Have you ever noticed how some things correlate? The amount of air pressure in your tires affects the smoothness of your ride and the gas mileage of your vehicle. The amount of sleep you get influences your memory and mood. The nutrition of your diet affects your susceptibility to certain diseases.
Consider another correlation that might not seem so obvious at first: the level of honor in a person’s humor with someone significantly influences the level of honor in conflicts with that person. While I am not a mechanic, sleep specialist, or nutritionist, I am a counselor and have seen this principle hold true quite frequently.
Suppose you are counseling a couple whose relationship has been stagnant for some time. The level of honor one spouse uses when joking with the other spouse sets a baseline of honor, and any temptation to dishonor that person in conflict will start from that baseline. If the husband’s normal joking includes any of the following, then there is a significant level of dishonor in his “humor”:
- Verbal jabs about his wife’s insecurities or weaknesses
- Sarcasm (otherwise known as “violence through humor”)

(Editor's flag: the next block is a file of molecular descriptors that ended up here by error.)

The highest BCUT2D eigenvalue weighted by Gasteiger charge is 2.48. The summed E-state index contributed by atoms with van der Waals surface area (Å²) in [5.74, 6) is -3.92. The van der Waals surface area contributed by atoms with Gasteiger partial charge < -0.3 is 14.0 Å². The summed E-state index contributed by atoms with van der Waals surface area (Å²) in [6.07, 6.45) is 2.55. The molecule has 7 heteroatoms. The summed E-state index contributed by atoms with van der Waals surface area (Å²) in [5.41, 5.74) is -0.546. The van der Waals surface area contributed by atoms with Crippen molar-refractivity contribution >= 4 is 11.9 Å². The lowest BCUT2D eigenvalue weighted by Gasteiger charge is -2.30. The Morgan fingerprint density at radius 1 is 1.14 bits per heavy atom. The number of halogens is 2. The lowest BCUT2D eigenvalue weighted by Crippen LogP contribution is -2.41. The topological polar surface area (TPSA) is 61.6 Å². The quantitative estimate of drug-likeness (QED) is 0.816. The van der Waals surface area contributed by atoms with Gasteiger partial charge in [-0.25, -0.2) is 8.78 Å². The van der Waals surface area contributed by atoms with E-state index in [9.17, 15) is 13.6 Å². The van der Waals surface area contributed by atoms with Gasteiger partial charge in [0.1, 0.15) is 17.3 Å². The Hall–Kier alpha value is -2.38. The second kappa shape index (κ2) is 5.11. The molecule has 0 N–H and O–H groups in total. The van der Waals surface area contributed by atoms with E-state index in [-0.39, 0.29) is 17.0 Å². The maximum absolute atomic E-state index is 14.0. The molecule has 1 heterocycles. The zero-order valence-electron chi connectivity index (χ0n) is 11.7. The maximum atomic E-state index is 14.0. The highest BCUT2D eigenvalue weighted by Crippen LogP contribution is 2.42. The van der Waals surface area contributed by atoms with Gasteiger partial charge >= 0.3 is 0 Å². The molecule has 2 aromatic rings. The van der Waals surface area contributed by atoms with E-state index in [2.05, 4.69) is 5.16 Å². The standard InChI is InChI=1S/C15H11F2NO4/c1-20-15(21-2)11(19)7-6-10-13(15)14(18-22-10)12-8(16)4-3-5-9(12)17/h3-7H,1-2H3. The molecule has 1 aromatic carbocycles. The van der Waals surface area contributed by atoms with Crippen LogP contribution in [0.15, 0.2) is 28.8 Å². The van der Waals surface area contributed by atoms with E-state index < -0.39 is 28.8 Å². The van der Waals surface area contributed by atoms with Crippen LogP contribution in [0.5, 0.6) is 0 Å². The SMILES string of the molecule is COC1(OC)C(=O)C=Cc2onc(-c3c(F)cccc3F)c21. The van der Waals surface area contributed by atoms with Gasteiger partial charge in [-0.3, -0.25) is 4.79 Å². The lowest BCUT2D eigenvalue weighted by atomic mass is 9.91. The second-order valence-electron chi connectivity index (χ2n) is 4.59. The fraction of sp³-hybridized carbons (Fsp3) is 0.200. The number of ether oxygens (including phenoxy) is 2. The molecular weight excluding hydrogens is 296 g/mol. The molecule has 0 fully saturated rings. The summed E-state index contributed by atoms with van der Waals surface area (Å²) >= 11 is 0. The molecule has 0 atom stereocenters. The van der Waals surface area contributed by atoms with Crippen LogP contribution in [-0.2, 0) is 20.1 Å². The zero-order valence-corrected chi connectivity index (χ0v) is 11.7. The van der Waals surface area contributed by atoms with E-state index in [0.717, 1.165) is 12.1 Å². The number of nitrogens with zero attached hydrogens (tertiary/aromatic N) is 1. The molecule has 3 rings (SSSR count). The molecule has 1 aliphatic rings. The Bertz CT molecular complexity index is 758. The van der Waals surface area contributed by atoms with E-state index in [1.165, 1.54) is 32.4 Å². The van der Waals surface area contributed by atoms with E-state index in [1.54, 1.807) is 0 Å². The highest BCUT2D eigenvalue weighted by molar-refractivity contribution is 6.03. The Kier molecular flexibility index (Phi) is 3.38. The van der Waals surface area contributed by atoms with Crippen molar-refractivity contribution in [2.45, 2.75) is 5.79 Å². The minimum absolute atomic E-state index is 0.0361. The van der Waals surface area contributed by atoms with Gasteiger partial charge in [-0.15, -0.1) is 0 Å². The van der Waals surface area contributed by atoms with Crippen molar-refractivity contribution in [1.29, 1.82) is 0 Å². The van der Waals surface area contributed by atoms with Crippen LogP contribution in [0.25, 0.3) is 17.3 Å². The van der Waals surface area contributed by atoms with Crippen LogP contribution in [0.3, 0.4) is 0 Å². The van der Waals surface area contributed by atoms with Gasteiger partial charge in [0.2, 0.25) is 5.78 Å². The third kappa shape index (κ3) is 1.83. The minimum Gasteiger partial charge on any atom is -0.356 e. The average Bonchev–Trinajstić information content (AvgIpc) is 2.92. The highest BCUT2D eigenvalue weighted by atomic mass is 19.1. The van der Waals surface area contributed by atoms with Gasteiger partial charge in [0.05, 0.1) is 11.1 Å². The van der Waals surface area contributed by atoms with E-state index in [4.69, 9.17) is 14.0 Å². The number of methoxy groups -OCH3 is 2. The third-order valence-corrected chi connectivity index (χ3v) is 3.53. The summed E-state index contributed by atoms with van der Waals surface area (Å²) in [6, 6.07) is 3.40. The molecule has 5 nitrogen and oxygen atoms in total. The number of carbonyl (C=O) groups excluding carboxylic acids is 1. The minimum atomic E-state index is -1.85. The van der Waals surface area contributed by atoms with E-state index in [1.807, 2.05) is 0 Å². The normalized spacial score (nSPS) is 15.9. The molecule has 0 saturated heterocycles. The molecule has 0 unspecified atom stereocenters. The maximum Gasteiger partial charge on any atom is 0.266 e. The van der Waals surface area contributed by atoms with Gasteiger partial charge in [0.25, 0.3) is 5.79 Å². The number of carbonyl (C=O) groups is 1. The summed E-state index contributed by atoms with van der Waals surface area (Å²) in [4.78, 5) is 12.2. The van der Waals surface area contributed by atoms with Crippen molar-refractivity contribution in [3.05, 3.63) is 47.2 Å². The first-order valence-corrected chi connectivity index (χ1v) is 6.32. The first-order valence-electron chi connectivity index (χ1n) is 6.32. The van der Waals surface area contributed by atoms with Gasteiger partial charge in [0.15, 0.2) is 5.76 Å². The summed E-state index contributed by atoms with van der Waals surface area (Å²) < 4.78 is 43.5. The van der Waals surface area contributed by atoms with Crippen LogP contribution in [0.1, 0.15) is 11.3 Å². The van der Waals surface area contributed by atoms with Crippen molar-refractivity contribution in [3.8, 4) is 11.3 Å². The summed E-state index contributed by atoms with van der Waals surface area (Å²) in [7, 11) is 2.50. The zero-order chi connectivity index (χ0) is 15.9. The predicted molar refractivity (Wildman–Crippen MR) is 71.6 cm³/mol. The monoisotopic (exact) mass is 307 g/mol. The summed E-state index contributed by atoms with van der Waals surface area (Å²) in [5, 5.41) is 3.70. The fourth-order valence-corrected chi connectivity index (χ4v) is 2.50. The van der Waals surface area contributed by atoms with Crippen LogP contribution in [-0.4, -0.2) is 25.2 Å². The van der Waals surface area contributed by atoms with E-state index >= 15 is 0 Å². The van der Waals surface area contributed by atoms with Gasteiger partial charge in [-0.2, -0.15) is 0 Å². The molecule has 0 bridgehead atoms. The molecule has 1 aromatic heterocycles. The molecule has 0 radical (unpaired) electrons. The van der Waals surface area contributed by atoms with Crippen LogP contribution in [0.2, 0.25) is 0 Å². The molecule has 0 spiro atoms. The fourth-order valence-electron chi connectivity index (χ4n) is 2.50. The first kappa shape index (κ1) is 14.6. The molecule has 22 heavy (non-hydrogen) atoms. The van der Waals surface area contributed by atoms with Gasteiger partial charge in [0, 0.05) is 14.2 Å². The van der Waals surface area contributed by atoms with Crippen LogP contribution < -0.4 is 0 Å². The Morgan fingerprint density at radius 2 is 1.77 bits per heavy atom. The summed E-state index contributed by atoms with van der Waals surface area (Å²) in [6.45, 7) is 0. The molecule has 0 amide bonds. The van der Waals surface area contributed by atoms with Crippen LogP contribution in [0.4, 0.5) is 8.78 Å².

- Comparisons to unbecoming people
- Complimenting someone else to get a rise out of her
- References to past mistakes or faux pas
- Condescending jokes in front of others
- Suggestions of leaving or being aggressive
- Derogatory remarks regarding her friends
- Belittling her interests or hobbies
- Using nicknames that are unappreciated
If you think in terms of a 1–10 scale with anything over a 5 being an unhealthy (unbiblical) conversation, then these uses of humor give the couple an “honor baseline” of 4. At that point, they are always only one or two steps from an unhealthy, inappropriate conversation. If anything else goes wrong, they can quickly enter the “danger zone,” where any conversation can quickly explode.
With that being said, consider Ephesians 4:29: “Let no corrupting talk come out of your mouths, but only such as is good for building up, as fits the occasion, that it may give grace to those who hear” (ESV). You can encourage people you counsel to apply this verse to their sense of humor; then they will have a much easier time obeying it in their disagreements with others. Notice that this subjects humor to the process of sanctification (progressive spiritual growth).
When people you counsel can have a good laugh in a way that gives “grace to those who hear,” then everyone can also enjoy being blessed with the love of Christ.
If this post was beneficial for you, then consider reading other blogs from My Favorite Posts on Communication post, which address other facets of this subject.